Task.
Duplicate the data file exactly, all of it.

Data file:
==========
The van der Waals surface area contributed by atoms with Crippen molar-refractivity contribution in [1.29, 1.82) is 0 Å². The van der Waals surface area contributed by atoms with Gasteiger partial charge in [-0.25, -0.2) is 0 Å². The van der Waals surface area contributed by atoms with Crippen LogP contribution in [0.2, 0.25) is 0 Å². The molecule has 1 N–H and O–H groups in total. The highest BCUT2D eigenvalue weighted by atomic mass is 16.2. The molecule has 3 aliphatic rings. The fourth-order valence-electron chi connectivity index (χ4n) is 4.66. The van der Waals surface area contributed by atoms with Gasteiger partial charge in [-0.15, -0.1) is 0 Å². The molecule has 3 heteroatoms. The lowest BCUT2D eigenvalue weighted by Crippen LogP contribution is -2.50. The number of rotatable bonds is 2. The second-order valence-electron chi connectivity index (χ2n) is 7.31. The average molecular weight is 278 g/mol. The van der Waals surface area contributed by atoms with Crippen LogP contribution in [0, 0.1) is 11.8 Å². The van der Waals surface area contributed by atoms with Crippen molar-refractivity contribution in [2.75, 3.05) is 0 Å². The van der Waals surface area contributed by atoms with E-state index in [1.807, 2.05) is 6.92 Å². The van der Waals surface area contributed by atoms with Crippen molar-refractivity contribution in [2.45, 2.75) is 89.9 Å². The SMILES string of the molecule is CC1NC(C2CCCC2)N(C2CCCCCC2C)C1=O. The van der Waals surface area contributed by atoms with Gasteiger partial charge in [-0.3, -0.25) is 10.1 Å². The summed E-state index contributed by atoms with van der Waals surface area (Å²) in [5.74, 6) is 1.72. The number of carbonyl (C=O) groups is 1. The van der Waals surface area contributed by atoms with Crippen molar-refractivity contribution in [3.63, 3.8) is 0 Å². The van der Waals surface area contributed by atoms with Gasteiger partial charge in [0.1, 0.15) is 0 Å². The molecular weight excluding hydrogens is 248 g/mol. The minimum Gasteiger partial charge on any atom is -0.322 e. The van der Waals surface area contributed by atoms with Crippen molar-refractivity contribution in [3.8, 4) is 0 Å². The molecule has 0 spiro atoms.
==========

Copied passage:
The van der Waals surface area contributed by atoms with Crippen molar-refractivity contribution in [1.29, 1.82) is 0 Å². The van der Waals surface area contributed by atoms with Gasteiger partial charge in [-0.25, -0.2) is 0 Å². The van der Waals surface area contributed by atoms with Crippen LogP contribution in [0.2, 0.25) is 0 Å². The molecule has 1 N–H and O–H groups in total. The highest BCUT2D eigenvalue weighted by atomic mass is 16.2. The molecule has 3 aliphatic rings. The fourth-order valence-electron chi connectivity index (χ4n) is 4.66. The van der Waals surface area contributed by atoms with Gasteiger partial charge in [-0.15, -0.1) is 0 Å². The molecule has 3 heteroatoms. The lowest BCUT2D eigenvalue weighted by Crippen LogP contribution is -2.50. The number of rotatable bonds is 2. The second-order valence-electron chi connectivity index (χ2n) is 7.31. The average molecular weight is 278 g/mol. The van der Waals surface area contributed by atoms with Crippen LogP contribution in [0, 0.1) is 11.8 Å². The van der Waals surface area contributed by atoms with Crippen molar-refractivity contribution in [2.75, 3.05) is 0 Å². The van der Waals surface area contributed by atoms with E-state index in [1.807, 2.05) is 6.92 Å². The van der Waals surface area contributed by atoms with Crippen molar-refractivity contribution in [2.45, 2.75) is 89.9 Å². The SMILES string of the molecule is CC1NC(C2CCCC2)N(C2CCCCCC2C)C1=O. The van der Waals surface area contributed by atoms with Gasteiger partial charge in [-0.3, -0.25) is 10.1 Å². The summed E-state index contributed by atoms with van der Waals surface area (Å²) in [5.74, 6) is 1.72. The number of carbonyl (C=O) groups is 1. The van der Waals surface area contributed by atoms with Crippen molar-refractivity contribution in [3.63, 3.8) is 0 Å². The van der Waals surface area contributed by atoms with Gasteiger partial charge in [0.1, 0.15) is 0 Å². The molecular weight excluding hydrogens is 248 g/mol. The minimum Gasteiger partial charge on any atom is -0.322 e. The van der Waals surface area contributed by atoms with Crippen molar-refractivity contribution in [3.8, 4) is 0 Å². The molecule has 0 spiro atoms.